The curriculum also consists of practical experiments that students are expected to participate in school laboratories.
Biological Science stream
Commerce Stream has three main subjects. They are Accounting, Business Studies and Economics. Candidates do have the option of selecting either Business Studies or Business Statistics and Economics or Information Technology (IT)
Technology stream was introduced in 2013. The subjects include Engineering Technology, Bio-system Technology, Science for Technology, and ICT, or any other subject from the category. Candidates can choose between either Engineering Technology or Bio-system Technology. Science for Technology is a compulsory subject for both Engineering and Bio-system candidates. Since the stream is relatively new, number of schools that have the facilities to teach the stream is limited or null in some areas for those who want to study those subjects.
It has been noted that in recent years the exam has become extremely competitive and even traumatic for most high school students in Sri Lanka. For the academic year of 2013, out of 55,241 candidates who applied for university admission, only 43.8% were able to gain access to the state universities through the University Grants Commission (UGC), despite satisfying minimum requirements for admission. According to a 2010 study by Child and Adolescent Psychiatry and Mental Health, symptoms of anxiety and depression were common more among students in GCE Advanced Level classes compared to other grades. Students in grade 13 had the second highest depression and anxiety scores, with examination related issues being the most commonly cited problem. Out of the 445 students that were assessed, 22.9% of students in grade 12 and 28.6% in grade 13 reportedly had severe depression, while 28.6% in grade 12 and 32.1% in grade 13 had severe anxiety. Due to the intimidating nature of the exam, family pressure, and social stigma resulting from exam results, most students tend to get severely depressed if they fail to achieve desired results. Some cases of suicide have been linked to the exam.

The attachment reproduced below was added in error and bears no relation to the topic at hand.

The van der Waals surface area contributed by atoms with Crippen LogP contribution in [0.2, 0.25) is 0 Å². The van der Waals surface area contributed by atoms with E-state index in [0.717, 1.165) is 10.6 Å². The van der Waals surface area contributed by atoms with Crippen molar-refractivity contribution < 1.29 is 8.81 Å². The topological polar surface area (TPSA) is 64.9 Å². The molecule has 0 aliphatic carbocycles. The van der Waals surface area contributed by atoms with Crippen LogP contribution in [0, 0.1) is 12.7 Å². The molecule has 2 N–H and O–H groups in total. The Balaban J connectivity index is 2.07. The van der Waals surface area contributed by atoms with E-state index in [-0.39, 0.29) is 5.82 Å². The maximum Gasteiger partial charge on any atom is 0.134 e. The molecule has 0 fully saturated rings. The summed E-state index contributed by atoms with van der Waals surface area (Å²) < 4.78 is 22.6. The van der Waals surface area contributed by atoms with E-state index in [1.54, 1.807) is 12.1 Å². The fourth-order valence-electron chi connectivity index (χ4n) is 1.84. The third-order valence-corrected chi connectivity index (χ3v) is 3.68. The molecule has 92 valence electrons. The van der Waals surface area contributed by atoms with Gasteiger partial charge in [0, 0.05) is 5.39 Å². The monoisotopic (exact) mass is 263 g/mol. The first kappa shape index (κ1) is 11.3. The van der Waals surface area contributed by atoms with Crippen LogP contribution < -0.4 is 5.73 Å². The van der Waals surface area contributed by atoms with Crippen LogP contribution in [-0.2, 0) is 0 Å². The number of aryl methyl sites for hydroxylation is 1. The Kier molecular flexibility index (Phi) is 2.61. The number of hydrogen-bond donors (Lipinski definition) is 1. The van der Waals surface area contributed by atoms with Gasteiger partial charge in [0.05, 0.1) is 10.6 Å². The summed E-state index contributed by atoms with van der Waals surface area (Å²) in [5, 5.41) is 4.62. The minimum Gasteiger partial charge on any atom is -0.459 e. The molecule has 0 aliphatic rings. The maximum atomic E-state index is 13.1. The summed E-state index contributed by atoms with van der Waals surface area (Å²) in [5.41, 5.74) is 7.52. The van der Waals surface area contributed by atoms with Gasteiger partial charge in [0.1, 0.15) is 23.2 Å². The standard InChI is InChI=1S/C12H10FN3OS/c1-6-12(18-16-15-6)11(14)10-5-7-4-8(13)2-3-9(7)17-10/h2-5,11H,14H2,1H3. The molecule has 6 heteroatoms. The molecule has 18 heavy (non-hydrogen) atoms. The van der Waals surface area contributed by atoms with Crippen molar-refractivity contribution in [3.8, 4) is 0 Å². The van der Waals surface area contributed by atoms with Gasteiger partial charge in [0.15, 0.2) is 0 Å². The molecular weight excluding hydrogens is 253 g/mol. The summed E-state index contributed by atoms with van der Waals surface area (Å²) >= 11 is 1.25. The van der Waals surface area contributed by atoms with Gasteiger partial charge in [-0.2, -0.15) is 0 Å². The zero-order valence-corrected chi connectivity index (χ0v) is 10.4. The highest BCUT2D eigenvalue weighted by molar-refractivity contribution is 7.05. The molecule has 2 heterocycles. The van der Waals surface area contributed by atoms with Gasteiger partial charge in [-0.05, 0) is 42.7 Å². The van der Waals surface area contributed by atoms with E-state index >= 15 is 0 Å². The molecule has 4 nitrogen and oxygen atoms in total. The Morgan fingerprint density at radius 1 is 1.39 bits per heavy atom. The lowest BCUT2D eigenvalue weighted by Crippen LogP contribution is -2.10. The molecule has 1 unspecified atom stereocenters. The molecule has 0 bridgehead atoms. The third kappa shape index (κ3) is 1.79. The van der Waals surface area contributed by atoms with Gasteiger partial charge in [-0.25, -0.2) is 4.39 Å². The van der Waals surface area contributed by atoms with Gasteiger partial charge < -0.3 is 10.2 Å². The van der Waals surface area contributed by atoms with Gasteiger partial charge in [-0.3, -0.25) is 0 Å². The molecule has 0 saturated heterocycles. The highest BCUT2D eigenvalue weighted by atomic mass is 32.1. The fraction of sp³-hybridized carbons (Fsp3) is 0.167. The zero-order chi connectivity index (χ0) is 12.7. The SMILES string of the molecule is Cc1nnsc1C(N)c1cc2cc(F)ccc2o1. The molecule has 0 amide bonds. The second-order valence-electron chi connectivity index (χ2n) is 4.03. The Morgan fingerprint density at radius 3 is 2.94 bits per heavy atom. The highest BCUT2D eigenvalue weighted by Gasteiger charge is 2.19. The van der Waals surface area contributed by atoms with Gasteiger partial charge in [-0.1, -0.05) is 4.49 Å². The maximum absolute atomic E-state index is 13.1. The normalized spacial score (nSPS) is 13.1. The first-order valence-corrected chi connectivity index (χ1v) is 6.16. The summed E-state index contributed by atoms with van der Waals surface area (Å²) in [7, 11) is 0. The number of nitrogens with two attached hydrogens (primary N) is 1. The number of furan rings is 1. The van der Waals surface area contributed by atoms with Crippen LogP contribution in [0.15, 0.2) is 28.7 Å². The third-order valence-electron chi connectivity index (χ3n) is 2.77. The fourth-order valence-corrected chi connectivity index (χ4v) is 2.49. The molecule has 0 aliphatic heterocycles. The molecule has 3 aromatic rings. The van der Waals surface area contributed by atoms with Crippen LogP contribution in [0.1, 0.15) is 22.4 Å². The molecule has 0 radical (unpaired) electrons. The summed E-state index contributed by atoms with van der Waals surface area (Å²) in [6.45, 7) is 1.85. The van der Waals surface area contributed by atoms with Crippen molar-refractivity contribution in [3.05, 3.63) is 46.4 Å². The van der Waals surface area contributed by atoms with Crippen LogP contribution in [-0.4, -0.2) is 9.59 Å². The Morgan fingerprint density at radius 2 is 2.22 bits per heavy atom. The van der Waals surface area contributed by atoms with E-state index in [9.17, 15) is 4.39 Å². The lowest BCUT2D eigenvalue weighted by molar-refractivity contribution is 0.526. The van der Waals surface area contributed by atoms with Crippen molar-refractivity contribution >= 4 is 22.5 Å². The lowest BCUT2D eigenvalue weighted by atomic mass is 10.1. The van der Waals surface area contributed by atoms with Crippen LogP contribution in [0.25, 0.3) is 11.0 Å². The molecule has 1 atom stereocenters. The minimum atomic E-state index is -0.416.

- Education in Sri Lanka
- List of schools in Northern Province, Sri Lanka
- Sri Lankan universities
- Government Schools in Sri Lanka
- GCE Ordinary Level in Sri Lanka
- ""Technology" is introduced as a new stream into the Advanced Level subject streams". Ministry of Education, Sri Lanka. Retrieved 27 December 2017.
- "Academic Year 2013/2014" (PDF). University Grants Commission - Sri Lanka. Retrieved 20 July 2015.
- "Symptoms of anxiety and depression in adolescent students; a perspective from Sri Lanka" (pdf). Child and Adolescent Psychiatry and Mental Health. Retrieved 27 December 2017.
- "Student who failed A/L's commits suicide". Hiru News. Retrieved 20 July 2015.
- "Student commits suicide over A/L admission, principal suspended". Ada Derana. August 7, 2015. Retrieved 27 December 2017.
- Abeysekera, Nalin Abeysekera. "Education System of Sri Lanka- is committing suicide, a social outcome?". Asian Tribune. Retrieved 27 December 2017.